jar of nutella with spoon taking a scoop out of it

How Does Nutella Do It?

My first experience with Nutella resulted in me giving it up for good. I know, you can all pick your jaws up off the floor; it wasn’t because I didn’t like the product itself. Actually, I usually don’t tell this story, but since February is Chocolate Month, and the fifth was World Nutella Day, I feel compelled to share my encounter with the product.  I was in college, studying abroad for a semester in Rome, when I met the little glass jar of hazelnut-chocolate spread. It was unassuming – no larger than the jelly jars that I was used to digging into to dress my morning toast – and festively decorated with a picture of the 2006 Italian national soccer team fist-pumping in jubilation. At the time, I believed that the celebration must have been for their recent World Cup win, but when I got home and opened the jar, I learned the truth. They were celebrating the amazing contents inside the container they were resting on.

nutella almond heart cookies
We love our Nutella on cookies, too!

Nutella proper, the one that we know and love today, was not introduced to Italy until 1963, but its origins trace back to Pasta Gianduja, a spread offered in the bakery of Pietro Ferrero in the mid-1940’s, born of a shortage of chocolate in Italy during the war in combination with a continued access of hazelnuts. Not surprisingly, Pietro’s bakery was located in the mecca of Italian fine foods, Piedmont’s Alba, also the home of Barbera wine and the coveted, rare delicacy of white truffles. Pietro’s son gave the product a makeover in the sixties, renamed it Nutella, and shipped it off to countries throughout Europe, achieving instant success.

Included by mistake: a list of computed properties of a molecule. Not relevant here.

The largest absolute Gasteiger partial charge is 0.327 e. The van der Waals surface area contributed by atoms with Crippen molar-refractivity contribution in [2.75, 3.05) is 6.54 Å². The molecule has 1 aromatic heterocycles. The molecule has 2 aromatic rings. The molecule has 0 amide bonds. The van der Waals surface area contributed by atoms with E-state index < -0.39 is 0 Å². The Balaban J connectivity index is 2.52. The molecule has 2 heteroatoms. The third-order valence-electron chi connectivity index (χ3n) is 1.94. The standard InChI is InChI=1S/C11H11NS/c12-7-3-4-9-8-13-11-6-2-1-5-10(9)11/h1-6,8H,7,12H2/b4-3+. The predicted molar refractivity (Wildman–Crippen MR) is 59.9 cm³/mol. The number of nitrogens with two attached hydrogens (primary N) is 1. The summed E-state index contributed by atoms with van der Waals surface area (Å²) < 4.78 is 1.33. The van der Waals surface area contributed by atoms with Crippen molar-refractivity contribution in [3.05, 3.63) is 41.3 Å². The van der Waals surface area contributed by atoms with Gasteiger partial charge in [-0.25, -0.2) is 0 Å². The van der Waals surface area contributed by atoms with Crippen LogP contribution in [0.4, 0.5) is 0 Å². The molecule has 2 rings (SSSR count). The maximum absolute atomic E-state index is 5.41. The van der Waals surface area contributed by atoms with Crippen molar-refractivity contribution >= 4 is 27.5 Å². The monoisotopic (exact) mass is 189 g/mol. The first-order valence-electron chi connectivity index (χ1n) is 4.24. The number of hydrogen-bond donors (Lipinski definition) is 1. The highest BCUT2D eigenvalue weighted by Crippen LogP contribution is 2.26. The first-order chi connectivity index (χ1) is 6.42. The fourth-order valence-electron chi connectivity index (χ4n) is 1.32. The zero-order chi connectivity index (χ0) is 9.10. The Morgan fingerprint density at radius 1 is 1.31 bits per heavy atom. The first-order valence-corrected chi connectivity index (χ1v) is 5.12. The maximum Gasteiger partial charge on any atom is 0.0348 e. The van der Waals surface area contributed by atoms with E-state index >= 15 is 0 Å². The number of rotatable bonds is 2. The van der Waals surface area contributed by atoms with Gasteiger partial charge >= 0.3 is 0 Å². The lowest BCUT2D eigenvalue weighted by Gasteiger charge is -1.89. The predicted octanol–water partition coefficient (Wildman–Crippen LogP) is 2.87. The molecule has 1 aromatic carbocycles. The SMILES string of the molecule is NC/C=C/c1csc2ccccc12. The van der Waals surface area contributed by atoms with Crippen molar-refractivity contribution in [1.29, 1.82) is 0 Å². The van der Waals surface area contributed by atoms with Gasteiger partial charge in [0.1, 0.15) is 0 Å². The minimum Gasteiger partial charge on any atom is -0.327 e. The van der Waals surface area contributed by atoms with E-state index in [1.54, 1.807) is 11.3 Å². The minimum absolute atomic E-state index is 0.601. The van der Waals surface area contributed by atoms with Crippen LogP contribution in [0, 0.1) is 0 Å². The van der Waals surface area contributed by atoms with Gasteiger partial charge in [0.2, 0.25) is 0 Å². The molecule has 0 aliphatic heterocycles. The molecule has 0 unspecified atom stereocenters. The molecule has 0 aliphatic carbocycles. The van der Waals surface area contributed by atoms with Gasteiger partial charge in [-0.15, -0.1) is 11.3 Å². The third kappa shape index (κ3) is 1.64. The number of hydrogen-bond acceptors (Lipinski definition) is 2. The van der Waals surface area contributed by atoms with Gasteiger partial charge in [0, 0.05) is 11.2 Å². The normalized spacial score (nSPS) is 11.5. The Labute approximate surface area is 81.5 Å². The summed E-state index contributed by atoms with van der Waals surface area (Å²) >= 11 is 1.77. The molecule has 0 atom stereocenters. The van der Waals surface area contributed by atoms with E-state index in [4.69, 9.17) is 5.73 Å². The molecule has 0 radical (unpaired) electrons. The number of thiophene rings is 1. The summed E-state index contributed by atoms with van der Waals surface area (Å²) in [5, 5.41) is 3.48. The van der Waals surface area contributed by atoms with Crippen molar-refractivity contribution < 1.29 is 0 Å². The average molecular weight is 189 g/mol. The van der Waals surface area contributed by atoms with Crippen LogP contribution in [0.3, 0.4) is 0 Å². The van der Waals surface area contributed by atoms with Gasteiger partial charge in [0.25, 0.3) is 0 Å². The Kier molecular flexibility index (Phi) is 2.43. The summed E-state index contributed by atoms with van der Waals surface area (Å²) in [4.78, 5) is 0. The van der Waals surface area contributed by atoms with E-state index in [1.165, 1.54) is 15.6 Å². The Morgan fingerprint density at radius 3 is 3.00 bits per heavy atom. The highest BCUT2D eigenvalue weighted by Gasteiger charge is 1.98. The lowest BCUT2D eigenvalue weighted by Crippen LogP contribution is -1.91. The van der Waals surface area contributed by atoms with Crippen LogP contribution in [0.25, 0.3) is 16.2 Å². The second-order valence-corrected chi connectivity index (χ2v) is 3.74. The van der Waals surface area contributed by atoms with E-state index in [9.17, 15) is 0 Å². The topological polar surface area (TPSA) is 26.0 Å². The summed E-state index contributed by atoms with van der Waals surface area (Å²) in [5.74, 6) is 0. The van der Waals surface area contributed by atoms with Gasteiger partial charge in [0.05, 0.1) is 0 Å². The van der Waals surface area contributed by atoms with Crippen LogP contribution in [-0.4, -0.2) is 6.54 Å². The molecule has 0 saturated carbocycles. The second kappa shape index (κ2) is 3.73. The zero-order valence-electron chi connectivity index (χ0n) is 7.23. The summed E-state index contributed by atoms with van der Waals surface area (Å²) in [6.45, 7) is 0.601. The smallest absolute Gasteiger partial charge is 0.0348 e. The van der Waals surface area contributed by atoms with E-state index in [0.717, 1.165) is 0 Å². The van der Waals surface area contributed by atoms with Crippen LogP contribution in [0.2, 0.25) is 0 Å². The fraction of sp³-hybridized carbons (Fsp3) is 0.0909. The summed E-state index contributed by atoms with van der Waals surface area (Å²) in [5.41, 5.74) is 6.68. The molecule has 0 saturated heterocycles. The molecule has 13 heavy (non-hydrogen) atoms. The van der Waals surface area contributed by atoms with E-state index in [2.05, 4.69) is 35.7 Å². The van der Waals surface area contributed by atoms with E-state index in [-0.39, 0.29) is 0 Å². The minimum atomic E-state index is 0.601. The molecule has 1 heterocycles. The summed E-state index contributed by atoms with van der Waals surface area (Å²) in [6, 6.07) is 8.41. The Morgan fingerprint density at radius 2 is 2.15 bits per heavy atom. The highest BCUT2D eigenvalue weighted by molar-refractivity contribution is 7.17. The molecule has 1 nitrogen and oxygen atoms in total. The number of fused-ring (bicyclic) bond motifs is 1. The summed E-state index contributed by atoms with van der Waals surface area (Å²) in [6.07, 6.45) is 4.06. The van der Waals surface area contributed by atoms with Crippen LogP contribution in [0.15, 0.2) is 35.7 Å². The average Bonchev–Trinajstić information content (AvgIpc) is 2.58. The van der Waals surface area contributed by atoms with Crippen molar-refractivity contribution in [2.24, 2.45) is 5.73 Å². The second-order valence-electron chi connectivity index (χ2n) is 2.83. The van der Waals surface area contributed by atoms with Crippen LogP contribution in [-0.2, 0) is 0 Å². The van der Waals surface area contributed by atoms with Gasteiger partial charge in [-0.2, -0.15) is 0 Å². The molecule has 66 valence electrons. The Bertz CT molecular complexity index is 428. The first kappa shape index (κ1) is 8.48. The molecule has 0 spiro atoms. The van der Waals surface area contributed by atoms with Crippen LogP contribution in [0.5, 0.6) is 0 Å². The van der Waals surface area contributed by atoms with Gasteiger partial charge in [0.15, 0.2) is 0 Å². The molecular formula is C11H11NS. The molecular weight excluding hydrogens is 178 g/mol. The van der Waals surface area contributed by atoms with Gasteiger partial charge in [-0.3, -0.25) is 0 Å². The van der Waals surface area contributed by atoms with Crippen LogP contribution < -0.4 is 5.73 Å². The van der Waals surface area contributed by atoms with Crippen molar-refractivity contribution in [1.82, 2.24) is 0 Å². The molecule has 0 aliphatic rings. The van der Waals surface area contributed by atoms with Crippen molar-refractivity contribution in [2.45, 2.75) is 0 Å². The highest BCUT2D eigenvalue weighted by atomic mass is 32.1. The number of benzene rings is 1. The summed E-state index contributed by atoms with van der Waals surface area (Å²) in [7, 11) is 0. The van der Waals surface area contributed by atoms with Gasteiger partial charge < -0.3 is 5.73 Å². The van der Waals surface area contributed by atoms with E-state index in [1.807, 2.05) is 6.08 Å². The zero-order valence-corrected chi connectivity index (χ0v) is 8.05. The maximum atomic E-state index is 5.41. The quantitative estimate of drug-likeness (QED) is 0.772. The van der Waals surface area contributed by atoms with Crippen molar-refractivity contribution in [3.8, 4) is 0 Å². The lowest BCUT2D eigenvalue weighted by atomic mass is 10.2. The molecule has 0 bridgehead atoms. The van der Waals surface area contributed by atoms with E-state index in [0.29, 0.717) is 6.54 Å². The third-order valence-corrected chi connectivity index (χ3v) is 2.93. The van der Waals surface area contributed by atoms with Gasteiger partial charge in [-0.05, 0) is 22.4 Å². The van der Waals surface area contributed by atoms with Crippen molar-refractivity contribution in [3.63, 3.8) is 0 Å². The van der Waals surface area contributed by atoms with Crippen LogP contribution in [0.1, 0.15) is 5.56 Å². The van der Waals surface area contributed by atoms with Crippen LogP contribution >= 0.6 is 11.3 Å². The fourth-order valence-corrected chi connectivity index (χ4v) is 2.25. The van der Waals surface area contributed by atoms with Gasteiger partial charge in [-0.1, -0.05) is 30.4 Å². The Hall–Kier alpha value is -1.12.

My relationship with Nutella did not begin in Italy. I had tasted the product in the United States during a high school German-class Frühstück, or breakfast. However, the Nutella made in the United States didn’t captivate me like that in Italy. Perhaps what tips the delicious factor towards the Italian version is the fact that the American version is made with soy products, which the Italian is not, making it more creamy and rich. Either way, the Nutella all’italiana has a sense of joy in every bite

My personal relationship with Italian Nutella was a slippery slope. The first night I opened it was after a hearty dinner of penne, peppers, and sausage to try some with my newly-purchased Macine while absentmindedly watching the American news on my computer stream. At first bite, I melted into a heaven of chocolatey goodness, took a full 60 seconds to appreciate the luxurious taste, and continued on for a second helping. An hour later, I looked down to find that the jar was empty, and the bag half-eaten. The same thing happened a week later, this time with an entire baguette. A few days after that, I attempted to tackle a part of the job with a spoon, but couldn’t stop myself. It was just too amazing – the creamy mixture was not as sweet as most similar spreads in the United States, and the hazelnut flavor was just prominent enough to balance but not overwhelm the chocolate notes of goodness. I couldn’t open the jar and not finish it. In October of 2006, I gave Nutella up for the rest of my stay in Rome (if you don’t count that time in November. Ok fine, times in November, and once in December….I won’t tell all my secrets).

piece of nutella cake with "Che mondo sarebbe senza Nutella?!"
What kind of world would we be without Nutella?

Since the original fateful meeting of my taste buds and Nutella, I’ve learned to put the lid back on the jar. I’m even a frequent-purchaser of the American kind (and luckily, the Italian spread is also available online and at specialty stores around the country or at Eataly’s Nutella Bars in Chicago and NYC. So, in light of this chocolate-honoring, Nutella-praising February, let’s raise our Nutella-covered spoons/toast/cookies/fingers and give another Italian food miracle its due praise. Salute!

What has your experience been with the famed spread? Were you able to put the lid back on the jar?